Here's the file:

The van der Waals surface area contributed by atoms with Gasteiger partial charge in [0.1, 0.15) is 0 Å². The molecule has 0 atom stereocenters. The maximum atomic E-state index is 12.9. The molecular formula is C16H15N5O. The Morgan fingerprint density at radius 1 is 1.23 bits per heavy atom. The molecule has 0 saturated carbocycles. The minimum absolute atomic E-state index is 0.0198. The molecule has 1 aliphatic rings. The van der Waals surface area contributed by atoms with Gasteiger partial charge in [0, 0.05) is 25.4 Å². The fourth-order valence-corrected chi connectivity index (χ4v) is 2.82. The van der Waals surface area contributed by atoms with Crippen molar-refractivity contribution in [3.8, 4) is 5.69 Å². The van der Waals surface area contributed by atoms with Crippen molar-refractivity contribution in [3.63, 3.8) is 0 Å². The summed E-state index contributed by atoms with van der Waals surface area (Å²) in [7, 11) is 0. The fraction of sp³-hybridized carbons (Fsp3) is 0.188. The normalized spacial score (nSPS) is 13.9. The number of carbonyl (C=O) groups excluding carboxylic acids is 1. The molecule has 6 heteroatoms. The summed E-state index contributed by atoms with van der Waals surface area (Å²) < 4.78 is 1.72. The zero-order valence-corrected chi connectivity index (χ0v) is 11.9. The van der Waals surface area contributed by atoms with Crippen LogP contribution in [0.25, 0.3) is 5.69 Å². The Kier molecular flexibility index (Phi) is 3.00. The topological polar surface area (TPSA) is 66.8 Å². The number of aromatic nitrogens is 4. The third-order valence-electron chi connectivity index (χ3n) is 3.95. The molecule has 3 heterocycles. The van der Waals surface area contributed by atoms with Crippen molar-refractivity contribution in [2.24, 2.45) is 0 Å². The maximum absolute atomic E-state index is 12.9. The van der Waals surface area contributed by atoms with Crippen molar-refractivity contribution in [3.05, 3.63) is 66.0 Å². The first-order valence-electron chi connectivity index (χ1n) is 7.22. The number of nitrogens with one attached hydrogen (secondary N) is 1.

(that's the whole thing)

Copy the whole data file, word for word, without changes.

The van der Waals surface area contributed by atoms with Gasteiger partial charge in [0.1, 0.15) is 0 Å². The molecule has 0 atom stereocenters. The maximum atomic E-state index is 12.9. The molecular formula is C16H15N5O. The Morgan fingerprint density at radius 1 is 1.23 bits per heavy atom. The molecule has 0 saturated carbocycles. The minimum absolute atomic E-state index is 0.0198. The molecule has 1 aliphatic rings. The van der Waals surface area contributed by atoms with Gasteiger partial charge in [0, 0.05) is 25.4 Å². The fourth-order valence-corrected chi connectivity index (χ4v) is 2.82. The van der Waals surface area contributed by atoms with Crippen molar-refractivity contribution in [3.8, 4) is 5.69 Å². The van der Waals surface area contributed by atoms with Crippen molar-refractivity contribution in [3.63, 3.8) is 0 Å². The summed E-state index contributed by atoms with van der Waals surface area (Å²) in [7, 11) is 0. The fraction of sp³-hybridized carbons (Fsp3) is 0.188. The normalized spacial score (nSPS) is 13.9. The number of carbonyl (C=O) groups excluding carboxylic acids is 1. The molecule has 6 heteroatoms. The summed E-state index contributed by atoms with van der Waals surface area (Å²) < 4.78 is 1.72. The zero-order valence-corrected chi connectivity index (χ0v) is 11.9. The van der Waals surface area contributed by atoms with Crippen LogP contribution in [0.25, 0.3) is 5.69 Å². The Kier molecular flexibility index (Phi) is 3.00. The topological polar surface area (TPSA) is 66.8 Å². The number of aromatic nitrogens is 4. The third-order valence-electron chi connectivity index (χ3n) is 3.95. The molecule has 3 heterocycles. The van der Waals surface area contributed by atoms with Crippen molar-refractivity contribution in [2.24, 2.45) is 0 Å². The maximum absolute atomic E-state index is 12.9. The van der Waals surface area contributed by atoms with Crippen molar-refractivity contribution in [3.05, 3.63) is 66.0 Å². The first-order valence-electron chi connectivity index (χ1n) is 7.22. The number of nitrogens with one attached hydrogen (secondary N) is 1.